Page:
U.S. News and World Report sounds the alarm on improperly claiming (or not claiming) dependents: “A dependent is someone who depends on you financially, like a spouse or a child, and who you can claim on your taxes for credits and exemptions. It may seem straightforward, but a parent in a blended family knows how it can get confusing. Generally, if the mother or father or other relative provides more than half of the child’s support, that person can claim the youth as a dependent.” They suggest going to the IRS website and getting specific answers.

Doing a little homework and re-tracing your steps where necessary can save you grief and, more importantly, a bit of cash. Better yet, seek out professional help for added peace of mind.

Preparing your college student for the world of finances

Financial calculator

When your child takes the first steps into college life, they won’t have you in the same household, giving advice on managing money.

Your child’s first year in college can be a marvelous time to discover new academic opportunities and make new friends. No doubt this budding young freshman will be making memories.

But one of them, sadly enough, could be the memory of making financial mistakes that could hurt them for years.

When your child takes the first steps into college life, they won’t have you in the same household, giving advice on managing money. How can you help them make wise decisions? Here are a few valuable points to remember:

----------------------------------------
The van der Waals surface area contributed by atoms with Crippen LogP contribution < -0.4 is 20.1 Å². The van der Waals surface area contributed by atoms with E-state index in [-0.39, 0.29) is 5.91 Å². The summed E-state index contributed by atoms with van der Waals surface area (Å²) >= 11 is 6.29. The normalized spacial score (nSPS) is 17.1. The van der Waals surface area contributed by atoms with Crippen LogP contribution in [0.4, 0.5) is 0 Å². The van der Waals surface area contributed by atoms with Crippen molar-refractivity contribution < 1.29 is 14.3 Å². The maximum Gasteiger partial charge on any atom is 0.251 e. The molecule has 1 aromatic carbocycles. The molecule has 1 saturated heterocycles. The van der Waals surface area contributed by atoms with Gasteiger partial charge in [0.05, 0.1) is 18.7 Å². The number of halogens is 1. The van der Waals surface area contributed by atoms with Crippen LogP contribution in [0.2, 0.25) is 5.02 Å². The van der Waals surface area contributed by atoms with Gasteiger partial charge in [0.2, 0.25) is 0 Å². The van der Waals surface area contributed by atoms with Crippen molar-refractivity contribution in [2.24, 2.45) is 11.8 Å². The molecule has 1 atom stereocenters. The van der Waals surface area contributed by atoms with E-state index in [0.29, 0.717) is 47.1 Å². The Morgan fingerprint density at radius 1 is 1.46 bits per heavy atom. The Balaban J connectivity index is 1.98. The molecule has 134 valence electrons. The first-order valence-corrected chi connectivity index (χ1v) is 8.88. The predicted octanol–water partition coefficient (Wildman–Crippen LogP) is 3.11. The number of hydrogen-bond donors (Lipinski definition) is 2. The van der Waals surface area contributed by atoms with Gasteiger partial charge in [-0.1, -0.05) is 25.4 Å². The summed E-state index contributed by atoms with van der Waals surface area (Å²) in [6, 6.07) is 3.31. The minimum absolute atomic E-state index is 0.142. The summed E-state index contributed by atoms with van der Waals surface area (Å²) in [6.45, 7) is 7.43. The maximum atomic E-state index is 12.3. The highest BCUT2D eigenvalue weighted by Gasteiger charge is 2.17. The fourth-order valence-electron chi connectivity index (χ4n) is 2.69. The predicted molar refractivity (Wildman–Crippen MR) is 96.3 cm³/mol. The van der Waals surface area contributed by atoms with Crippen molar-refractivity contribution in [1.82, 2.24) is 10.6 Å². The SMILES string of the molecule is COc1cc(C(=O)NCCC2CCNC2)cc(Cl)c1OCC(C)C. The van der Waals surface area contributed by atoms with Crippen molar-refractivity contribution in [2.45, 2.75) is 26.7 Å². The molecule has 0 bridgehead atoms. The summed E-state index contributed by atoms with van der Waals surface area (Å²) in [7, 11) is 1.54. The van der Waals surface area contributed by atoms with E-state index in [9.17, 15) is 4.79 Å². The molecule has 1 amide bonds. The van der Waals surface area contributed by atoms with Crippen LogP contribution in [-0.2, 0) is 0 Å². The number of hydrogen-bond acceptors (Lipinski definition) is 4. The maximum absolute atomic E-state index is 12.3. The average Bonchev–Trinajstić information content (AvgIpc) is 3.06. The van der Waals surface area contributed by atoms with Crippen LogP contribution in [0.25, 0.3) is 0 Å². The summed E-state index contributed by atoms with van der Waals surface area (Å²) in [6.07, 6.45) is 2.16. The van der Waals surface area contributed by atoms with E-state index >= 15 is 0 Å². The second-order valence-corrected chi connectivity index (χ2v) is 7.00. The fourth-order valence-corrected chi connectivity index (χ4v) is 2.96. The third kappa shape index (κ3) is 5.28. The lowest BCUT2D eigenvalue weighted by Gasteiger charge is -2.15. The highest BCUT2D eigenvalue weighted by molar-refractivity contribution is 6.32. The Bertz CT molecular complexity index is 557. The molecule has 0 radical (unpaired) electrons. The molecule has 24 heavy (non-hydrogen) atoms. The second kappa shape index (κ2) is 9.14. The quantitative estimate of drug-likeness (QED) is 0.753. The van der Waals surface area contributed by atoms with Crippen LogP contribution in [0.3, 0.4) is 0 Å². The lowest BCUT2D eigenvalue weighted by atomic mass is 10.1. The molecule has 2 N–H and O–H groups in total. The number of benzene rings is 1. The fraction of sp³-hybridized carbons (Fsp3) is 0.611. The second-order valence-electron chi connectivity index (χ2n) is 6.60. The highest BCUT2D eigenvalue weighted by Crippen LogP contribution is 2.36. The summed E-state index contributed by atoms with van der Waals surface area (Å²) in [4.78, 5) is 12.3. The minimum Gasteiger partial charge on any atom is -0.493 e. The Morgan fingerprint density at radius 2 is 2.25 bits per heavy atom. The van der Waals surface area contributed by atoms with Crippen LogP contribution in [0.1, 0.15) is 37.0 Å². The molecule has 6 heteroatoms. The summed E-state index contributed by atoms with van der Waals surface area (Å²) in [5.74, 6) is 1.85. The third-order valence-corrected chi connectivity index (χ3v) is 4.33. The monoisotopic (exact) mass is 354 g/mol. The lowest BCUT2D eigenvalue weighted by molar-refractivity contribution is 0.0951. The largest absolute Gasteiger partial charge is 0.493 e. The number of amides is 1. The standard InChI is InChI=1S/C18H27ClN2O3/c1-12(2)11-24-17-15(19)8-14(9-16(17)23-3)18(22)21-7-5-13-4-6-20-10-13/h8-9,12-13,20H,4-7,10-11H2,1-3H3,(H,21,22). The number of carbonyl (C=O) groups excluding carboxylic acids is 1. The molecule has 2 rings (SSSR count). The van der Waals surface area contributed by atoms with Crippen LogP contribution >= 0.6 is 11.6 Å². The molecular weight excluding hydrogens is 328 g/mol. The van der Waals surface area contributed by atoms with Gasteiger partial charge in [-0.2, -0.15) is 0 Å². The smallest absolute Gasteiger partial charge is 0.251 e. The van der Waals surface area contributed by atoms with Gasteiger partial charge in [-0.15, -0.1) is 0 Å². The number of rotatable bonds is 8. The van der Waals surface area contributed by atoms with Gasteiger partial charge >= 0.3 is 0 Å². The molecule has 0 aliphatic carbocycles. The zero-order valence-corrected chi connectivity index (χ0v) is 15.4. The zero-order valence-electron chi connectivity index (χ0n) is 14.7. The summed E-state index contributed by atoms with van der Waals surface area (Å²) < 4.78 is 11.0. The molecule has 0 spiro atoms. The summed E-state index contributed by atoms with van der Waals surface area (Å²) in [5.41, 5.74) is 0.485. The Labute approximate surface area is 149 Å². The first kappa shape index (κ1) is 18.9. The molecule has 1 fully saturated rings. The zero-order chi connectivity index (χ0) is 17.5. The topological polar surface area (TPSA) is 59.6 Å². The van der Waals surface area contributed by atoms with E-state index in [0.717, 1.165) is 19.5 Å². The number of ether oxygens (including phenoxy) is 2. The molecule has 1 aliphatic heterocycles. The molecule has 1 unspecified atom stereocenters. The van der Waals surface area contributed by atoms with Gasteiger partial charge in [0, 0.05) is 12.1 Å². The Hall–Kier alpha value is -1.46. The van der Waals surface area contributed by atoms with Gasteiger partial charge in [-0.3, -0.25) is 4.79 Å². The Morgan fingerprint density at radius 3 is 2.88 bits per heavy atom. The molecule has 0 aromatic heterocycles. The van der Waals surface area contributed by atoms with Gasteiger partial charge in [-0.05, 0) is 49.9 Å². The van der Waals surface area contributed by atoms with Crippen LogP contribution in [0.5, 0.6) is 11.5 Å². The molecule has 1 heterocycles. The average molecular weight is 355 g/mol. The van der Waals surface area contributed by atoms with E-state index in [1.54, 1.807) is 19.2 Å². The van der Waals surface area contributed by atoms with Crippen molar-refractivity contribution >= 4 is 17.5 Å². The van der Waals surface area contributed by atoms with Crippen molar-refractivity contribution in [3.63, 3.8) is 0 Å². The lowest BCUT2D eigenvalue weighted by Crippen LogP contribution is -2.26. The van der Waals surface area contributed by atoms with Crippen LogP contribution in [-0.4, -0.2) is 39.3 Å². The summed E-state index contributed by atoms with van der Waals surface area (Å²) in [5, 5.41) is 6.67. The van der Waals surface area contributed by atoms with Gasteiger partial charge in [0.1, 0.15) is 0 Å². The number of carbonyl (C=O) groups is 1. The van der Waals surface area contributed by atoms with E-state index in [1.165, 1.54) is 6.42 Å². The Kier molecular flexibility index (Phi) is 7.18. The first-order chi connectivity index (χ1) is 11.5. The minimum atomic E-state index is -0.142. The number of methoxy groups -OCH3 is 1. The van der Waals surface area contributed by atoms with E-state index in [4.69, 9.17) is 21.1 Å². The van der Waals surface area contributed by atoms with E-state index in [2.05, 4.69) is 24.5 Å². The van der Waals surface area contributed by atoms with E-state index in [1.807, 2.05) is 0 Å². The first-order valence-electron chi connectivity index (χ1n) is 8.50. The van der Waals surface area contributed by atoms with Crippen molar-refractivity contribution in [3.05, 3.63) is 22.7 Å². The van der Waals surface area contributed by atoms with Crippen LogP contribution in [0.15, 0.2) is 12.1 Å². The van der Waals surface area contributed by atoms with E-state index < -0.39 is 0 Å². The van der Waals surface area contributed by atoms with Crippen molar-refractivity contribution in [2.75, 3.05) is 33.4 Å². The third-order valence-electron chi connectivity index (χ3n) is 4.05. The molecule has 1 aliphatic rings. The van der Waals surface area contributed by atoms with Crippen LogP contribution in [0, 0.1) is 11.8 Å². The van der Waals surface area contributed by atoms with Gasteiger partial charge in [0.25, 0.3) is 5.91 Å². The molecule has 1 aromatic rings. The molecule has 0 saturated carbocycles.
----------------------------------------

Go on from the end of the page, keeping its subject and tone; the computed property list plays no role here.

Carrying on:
1. Don’t be Santa Claus. By that we mean responsibility is important on both your end as well as your child’s. If you send a casual note about dropping $1000 into their checking account without guidelines on how to spend it, you’re giving the impression of being a living, breathing ATM that’ll bail your child out if they overspend. If you don’t have rules on how the money is to be spent, you’ll run the risk of getting a call for book money before the first semester is halfway through. You never told your child that eating out (and even paying for everyone at the table) every night was not economical, did you? It’s best to give stipulations on how your money is to be spent on campus.

2. Start saving now … and we mean now. Even putting aside an extra $500 can take a chunk out of bills owed at graduation time. Any money coming in from Grandma, or a summer job, or a refund should be tucked away in order to prepare for the onslaught of financial needs in the years to come. Plan on ten or twenty percent of your child’s after-school job paycheck to be set aside. It takes self-control to be able to resist spending on a fashionable sweatshirt or new purse, but the long-term rewards will be worth it. Remind your child of this often.

3. Discuss the small gremlins of college finances. Sure, everyone is aware of tuition, room and board, but don’t forget the other little gremlins that’ll eat away at your savings, like calculators and cold medicine. What if a particular class requires a special textbook/workbook that cannot be purchased used, since it is to be annotated and marked up with your child’s notes? What if a special software is needed for a class? What happens if your child’s computer needs repaired? From toiletries to cell phone bills, your child needs to be aware that financial challenges arise often on campus, so it’s best to be prepared.

Get your child ready for the university experience without the financial panic. Help your child pursue any available financial assistance for which they qualify, whether grants, scholarships, loans, or even work-study programs. Your child’s educational future can be cleared of the many money obstacles that many students encounter.